Wednesday, September 23, 2009

Following David Pogue's Take Back the Beep Campaign re: Cellphone Messages

A few months ago, David Pogue, tech columnist for the NYTimes (yes, a few journalists are still writing for newspapers) made an impassioned plea for cellphone customers to rise up and protest the stupidity of being forced to waste 15 cellphone billed seconds every time someone wants to leave a message. You know you're forced to listen to a bunch of dumb suggestions, like "If you want to page this person, do yada yada yada", even though no one bothers with pagers anymore? That's all enforced cellphone revenue!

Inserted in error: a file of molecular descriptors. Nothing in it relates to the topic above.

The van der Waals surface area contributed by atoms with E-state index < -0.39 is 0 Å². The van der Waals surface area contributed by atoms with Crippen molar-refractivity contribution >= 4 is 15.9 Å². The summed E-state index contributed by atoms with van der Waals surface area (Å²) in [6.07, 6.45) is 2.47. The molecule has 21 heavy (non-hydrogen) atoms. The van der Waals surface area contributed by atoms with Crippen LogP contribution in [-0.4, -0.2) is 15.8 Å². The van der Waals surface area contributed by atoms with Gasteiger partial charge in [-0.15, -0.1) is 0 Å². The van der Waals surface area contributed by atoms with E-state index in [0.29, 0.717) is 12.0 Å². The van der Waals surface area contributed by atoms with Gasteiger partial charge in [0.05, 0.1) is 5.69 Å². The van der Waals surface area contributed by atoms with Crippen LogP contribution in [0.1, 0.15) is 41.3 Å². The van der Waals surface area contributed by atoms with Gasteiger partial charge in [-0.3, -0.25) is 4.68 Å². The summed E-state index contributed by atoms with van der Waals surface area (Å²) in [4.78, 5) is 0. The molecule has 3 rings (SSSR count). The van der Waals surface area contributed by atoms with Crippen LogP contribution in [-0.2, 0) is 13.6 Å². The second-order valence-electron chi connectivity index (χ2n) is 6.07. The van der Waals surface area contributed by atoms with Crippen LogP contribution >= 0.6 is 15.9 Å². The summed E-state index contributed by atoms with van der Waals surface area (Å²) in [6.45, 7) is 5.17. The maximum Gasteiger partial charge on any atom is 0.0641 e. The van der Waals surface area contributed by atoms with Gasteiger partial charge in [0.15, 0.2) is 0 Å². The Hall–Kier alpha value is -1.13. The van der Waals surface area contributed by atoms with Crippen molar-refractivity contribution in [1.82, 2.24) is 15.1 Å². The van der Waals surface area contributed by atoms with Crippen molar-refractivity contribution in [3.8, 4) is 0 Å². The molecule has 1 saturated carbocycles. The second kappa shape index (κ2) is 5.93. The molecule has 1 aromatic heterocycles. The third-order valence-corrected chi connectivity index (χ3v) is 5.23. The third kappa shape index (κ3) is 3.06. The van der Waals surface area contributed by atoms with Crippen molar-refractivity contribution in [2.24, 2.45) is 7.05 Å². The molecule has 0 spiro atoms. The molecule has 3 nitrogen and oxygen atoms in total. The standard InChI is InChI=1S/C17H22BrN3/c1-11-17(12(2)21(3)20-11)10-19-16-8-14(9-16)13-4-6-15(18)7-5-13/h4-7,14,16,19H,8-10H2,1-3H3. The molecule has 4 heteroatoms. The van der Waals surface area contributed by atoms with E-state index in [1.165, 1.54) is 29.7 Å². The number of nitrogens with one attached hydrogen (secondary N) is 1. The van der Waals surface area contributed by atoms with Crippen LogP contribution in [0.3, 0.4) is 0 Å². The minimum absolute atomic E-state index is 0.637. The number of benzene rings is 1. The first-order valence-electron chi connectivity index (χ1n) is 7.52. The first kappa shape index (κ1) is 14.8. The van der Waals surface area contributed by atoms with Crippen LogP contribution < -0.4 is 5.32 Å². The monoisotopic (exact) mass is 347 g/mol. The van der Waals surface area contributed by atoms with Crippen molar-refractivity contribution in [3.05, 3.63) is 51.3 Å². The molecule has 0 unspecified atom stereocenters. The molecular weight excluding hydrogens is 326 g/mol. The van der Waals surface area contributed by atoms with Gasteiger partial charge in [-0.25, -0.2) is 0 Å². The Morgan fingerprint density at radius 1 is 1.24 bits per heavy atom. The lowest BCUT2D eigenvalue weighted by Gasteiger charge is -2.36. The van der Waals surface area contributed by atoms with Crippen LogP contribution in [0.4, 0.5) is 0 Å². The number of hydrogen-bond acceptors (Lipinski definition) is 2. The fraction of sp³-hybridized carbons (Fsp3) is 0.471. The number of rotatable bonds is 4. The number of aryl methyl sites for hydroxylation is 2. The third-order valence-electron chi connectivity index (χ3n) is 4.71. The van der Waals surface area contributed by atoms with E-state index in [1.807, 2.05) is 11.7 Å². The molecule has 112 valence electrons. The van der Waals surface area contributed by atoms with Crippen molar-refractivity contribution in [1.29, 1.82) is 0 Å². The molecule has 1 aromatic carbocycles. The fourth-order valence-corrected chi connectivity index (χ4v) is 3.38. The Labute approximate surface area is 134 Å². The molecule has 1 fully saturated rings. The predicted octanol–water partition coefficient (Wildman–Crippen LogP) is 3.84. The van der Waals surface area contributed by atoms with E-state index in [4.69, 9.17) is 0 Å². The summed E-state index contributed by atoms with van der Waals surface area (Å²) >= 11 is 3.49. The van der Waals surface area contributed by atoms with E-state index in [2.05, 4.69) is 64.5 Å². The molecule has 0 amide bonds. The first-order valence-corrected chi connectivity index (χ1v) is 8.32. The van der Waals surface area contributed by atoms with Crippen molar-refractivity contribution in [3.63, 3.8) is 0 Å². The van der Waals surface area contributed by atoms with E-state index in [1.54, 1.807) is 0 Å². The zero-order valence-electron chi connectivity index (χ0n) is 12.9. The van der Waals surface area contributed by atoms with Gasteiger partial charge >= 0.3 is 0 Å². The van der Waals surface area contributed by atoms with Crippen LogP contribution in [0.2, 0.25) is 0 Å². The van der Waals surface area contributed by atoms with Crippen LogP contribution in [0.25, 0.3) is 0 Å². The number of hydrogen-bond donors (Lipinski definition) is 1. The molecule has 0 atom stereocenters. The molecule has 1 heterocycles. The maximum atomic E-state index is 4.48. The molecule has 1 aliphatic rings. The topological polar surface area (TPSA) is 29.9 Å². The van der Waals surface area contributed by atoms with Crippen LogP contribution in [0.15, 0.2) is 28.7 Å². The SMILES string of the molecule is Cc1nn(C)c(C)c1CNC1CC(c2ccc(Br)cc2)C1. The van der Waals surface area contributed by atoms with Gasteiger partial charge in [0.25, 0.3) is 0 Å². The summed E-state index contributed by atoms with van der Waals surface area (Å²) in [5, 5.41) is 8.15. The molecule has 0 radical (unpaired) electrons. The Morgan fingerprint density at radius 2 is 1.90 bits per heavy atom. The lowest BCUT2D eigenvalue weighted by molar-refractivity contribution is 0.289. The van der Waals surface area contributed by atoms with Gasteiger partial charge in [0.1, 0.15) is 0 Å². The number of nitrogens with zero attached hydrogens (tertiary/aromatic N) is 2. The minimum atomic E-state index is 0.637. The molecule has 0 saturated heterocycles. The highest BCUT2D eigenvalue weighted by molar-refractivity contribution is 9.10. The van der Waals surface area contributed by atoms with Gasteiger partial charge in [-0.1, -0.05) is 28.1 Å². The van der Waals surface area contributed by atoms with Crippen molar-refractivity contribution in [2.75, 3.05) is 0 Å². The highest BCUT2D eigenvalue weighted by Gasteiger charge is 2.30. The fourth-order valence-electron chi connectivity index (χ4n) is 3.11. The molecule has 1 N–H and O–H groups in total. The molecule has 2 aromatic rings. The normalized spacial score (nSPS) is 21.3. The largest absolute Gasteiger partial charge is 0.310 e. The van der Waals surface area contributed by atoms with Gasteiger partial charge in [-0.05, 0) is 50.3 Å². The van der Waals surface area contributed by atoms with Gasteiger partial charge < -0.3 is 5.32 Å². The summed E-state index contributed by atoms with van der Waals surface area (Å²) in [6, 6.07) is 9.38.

He has a careful list of all the different companies to complain to, for the right to simply leave a message after the beep, without listening to anything. Most everyone who uses phones knows what to do when they hear a beep.
As for me, I mostly use my cell to keep in touch with my adult children. Usually they call back without listening to the messages I've left, anyway. So my new strategy is to stop leaving messages just to say hi. They generally check for missed calls, and since I show up in that list, I've told them to consider a call with no message a Hello-I-love-you. If I DO leave a message, it is because I need to tell them something significant. This cuts down on the time we all waste on cellphones, and the cost, too.

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